Channelpedia

PubMed 22285836


Referenced in Channelpedia wiki pages of: none

Automatically associated channels: Kir6.2



Title: Postnatal changes in vagal control of esophageal muscle contractions in rats.

Authors: Chiaki Nakamori, Takahiko Shiina, Yasutake Shimizu

Journal, date & volume: Life Sci., 2012 Apr 9 , 90, 495-501

PubMed link: http://www.ncbi.nlm.nih.gov/pubmed/22285836


Abstract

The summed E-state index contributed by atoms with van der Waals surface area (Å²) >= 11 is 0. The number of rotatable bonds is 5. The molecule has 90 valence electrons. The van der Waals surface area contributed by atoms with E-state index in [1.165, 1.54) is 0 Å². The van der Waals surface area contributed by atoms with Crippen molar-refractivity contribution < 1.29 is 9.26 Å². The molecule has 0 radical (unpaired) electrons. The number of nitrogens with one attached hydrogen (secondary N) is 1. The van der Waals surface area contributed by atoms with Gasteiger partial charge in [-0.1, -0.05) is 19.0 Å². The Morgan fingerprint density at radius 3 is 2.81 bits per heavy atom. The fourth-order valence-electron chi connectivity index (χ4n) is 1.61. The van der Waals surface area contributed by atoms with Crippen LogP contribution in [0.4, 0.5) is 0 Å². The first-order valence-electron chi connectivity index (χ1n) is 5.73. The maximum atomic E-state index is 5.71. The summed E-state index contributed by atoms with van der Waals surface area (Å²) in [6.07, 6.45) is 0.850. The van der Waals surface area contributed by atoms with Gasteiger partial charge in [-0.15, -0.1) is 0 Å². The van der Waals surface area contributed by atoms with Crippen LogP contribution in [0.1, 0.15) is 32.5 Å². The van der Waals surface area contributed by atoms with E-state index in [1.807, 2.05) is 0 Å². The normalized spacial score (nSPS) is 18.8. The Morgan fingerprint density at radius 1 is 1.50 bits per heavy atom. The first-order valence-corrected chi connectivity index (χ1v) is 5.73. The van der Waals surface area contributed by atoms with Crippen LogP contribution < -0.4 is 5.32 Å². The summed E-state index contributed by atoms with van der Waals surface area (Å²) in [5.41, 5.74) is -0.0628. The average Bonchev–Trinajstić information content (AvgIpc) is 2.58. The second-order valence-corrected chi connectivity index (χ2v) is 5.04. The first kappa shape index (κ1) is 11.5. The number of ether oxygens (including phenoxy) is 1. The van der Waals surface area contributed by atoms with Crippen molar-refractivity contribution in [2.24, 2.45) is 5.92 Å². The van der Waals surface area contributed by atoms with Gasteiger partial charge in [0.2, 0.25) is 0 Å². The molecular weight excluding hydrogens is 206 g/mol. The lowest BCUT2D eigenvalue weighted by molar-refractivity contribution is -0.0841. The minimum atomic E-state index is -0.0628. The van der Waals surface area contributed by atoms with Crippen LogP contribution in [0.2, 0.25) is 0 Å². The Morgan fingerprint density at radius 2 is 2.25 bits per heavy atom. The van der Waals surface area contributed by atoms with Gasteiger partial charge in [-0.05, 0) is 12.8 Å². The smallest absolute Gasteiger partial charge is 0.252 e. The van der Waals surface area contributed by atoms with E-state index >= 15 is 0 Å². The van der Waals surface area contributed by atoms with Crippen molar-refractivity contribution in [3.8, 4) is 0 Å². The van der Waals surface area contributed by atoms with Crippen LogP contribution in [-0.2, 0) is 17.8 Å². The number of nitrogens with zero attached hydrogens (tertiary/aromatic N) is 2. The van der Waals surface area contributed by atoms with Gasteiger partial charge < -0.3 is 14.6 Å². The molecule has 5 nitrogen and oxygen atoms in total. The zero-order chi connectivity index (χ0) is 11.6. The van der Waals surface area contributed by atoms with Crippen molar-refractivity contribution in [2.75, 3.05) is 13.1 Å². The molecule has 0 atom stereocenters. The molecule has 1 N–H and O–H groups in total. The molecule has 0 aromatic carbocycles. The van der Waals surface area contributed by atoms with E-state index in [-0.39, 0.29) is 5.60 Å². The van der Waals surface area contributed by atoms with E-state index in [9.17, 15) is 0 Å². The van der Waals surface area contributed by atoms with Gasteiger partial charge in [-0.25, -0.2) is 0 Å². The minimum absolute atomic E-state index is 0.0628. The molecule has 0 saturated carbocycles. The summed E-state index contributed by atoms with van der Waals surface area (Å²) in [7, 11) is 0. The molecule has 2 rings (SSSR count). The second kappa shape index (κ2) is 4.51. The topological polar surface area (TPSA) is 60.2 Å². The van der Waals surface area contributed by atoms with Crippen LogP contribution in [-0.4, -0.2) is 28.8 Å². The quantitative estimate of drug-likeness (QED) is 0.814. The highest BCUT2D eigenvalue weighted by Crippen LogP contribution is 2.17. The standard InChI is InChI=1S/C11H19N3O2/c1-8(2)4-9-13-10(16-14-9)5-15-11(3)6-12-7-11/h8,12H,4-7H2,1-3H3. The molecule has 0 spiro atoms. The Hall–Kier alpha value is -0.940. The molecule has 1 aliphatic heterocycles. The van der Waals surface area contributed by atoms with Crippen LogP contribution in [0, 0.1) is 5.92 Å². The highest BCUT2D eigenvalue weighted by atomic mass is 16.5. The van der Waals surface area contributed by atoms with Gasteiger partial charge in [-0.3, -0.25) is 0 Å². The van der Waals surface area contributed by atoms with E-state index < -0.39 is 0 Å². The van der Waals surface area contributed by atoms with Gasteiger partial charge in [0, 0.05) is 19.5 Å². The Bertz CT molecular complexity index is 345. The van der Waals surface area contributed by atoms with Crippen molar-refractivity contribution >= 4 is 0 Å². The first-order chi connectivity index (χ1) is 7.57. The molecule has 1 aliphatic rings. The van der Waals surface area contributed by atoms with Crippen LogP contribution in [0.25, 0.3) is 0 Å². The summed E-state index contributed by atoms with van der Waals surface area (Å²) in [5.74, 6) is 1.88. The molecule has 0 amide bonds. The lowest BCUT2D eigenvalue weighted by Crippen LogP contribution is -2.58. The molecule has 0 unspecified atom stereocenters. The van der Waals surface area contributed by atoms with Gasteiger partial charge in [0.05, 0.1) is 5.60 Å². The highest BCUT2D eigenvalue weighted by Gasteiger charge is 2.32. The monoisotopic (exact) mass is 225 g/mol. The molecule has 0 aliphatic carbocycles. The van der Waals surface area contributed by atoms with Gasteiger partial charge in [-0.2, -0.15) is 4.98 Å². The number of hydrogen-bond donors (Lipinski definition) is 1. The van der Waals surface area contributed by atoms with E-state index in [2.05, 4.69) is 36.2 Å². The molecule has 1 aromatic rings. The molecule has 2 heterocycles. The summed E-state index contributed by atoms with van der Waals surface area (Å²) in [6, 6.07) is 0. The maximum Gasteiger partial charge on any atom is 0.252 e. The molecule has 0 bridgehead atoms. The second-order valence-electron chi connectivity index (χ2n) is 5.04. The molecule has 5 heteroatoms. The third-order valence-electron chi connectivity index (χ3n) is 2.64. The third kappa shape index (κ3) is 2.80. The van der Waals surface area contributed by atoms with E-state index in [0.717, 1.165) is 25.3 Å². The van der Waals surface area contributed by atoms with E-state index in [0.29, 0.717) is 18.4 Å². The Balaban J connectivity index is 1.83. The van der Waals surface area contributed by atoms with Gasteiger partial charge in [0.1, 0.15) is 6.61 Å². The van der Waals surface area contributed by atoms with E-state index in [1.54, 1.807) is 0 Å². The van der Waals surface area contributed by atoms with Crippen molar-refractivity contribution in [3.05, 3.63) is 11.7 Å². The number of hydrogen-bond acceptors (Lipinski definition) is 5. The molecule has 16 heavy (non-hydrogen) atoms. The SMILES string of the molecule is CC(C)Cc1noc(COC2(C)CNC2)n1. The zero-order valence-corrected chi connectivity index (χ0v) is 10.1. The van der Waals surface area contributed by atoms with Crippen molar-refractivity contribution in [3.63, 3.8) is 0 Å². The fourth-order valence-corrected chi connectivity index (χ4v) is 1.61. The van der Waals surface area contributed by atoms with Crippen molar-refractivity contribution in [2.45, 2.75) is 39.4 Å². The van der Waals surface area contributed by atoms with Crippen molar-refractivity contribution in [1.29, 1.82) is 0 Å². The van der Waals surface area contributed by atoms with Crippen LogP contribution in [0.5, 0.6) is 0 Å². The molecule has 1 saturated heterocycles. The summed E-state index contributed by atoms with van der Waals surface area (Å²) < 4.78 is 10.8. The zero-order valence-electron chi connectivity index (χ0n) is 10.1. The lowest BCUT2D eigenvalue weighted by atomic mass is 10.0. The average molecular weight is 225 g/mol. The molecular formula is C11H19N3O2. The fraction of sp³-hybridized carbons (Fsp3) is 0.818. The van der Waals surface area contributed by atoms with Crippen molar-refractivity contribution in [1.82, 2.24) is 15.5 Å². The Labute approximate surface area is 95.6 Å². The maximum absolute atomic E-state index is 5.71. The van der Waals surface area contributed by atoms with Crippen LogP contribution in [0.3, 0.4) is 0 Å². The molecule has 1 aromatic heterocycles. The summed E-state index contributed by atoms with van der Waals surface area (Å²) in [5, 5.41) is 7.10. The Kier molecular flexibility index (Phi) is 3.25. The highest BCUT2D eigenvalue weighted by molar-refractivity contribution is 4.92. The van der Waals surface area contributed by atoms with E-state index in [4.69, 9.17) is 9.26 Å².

Replacement of smooth muscles by striated muscles occurs in the esophagus during the early postnatal period. The aim of this study was to clarify postnatal changes in vagal control of esophageal muscle contractions in rats.An isolated segment of the neonatal rat esophagus was placed in an organ bath and the contractile responses were recorded using a force transducer.Electrical stimulation of the vagus trunk evoked a biphasic contractile response in the neonatal esophageal segment. The first and second components of the contractions were inhibited by α-bungarotoxin and atropine, respectively. Ganglion blockers, hexamethonium and mecamylamine, did not affect vagally mediated contractions. The first component gradually enlarged with age in days, whereas the second component declined during the first week after birth. Application of d-tubocurarine or acetylcholine caused an apparent contraction in the esophageal striated muscle at postnatal day 0, but responses to these drugs were not observed at 1 week after birth. The neonatal esophagus expressed the γ-subunit of nicotinic acetylcholine receptors. In contrast, the ε-subunit was dominantly expressed in the adult esophagus.The vagus nerves directly innervate both the esophageal striated muscles and smooth muscles in the early neonatal period. During the process of muscle rearrangement, the property of the striated muscles is altered substantially. The specific features of striated muscles in the neonatal rat esophagus might compensate for immature formation of neuromuscular junctions. Unsuccessful conversion of the striated muscle property during postnatal muscle rearrangement would be related to disorders of esophageal motility.